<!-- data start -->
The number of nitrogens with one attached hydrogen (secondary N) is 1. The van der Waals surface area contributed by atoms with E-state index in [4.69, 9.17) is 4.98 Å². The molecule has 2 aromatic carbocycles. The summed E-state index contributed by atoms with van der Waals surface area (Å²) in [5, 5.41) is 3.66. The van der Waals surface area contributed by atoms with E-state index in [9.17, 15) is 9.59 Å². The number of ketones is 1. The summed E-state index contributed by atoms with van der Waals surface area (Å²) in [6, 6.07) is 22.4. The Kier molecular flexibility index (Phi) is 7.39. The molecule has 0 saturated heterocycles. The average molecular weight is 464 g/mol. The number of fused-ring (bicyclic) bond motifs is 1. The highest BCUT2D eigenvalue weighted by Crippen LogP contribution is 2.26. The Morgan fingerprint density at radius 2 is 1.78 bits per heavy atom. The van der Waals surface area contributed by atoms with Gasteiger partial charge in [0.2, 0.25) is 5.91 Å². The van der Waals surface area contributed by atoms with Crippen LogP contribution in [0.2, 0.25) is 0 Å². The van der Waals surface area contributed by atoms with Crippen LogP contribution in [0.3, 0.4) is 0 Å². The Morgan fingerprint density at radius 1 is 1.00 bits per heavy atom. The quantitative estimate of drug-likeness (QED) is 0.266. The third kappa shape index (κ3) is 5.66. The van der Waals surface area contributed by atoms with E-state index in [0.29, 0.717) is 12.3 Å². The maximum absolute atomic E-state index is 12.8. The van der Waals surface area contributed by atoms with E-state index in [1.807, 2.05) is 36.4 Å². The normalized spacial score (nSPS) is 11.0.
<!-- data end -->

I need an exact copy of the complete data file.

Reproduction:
The number of nitrogens with one attached hydrogen (secondary N) is 1. The van der Waals surface area contributed by atoms with E-state index in [4.69, 9.17) is 4.98 Å². The molecule has 2 aromatic carbocycles. The summed E-state index contributed by atoms with van der Waals surface area (Å²) in [5, 5.41) is 3.66. The van der Waals surface area contributed by atoms with E-state index in [9.17, 15) is 9.59 Å². The number of ketones is 1. The summed E-state index contributed by atoms with van der Waals surface area (Å²) in [6, 6.07) is 22.4. The Kier molecular flexibility index (Phi) is 7.39. The molecule has 0 saturated heterocycles. The average molecular weight is 464 g/mol. The number of fused-ring (bicyclic) bond motifs is 1. The highest BCUT2D eigenvalue weighted by Crippen LogP contribution is 2.26. The Morgan fingerprint density at radius 2 is 1.78 bits per heavy atom. The van der Waals surface area contributed by atoms with Gasteiger partial charge in [0.2, 0.25) is 5.91 Å². The van der Waals surface area contributed by atoms with Crippen LogP contribution in [0.2, 0.25) is 0 Å². The van der Waals surface area contributed by atoms with Crippen LogP contribution in [0.3, 0.4) is 0 Å². The Morgan fingerprint density at radius 1 is 1.00 bits per heavy atom. The quantitative estimate of drug-likeness (QED) is 0.266. The third kappa shape index (κ3) is 5.66. The van der Waals surface area contributed by atoms with E-state index in [0.29, 0.717) is 12.3 Å². The maximum absolute atomic E-state index is 12.8. The van der Waals surface area contributed by atoms with E-state index in [1.807, 2.05) is 36.4 Å². The normalized spacial score (nSPS) is 11.0.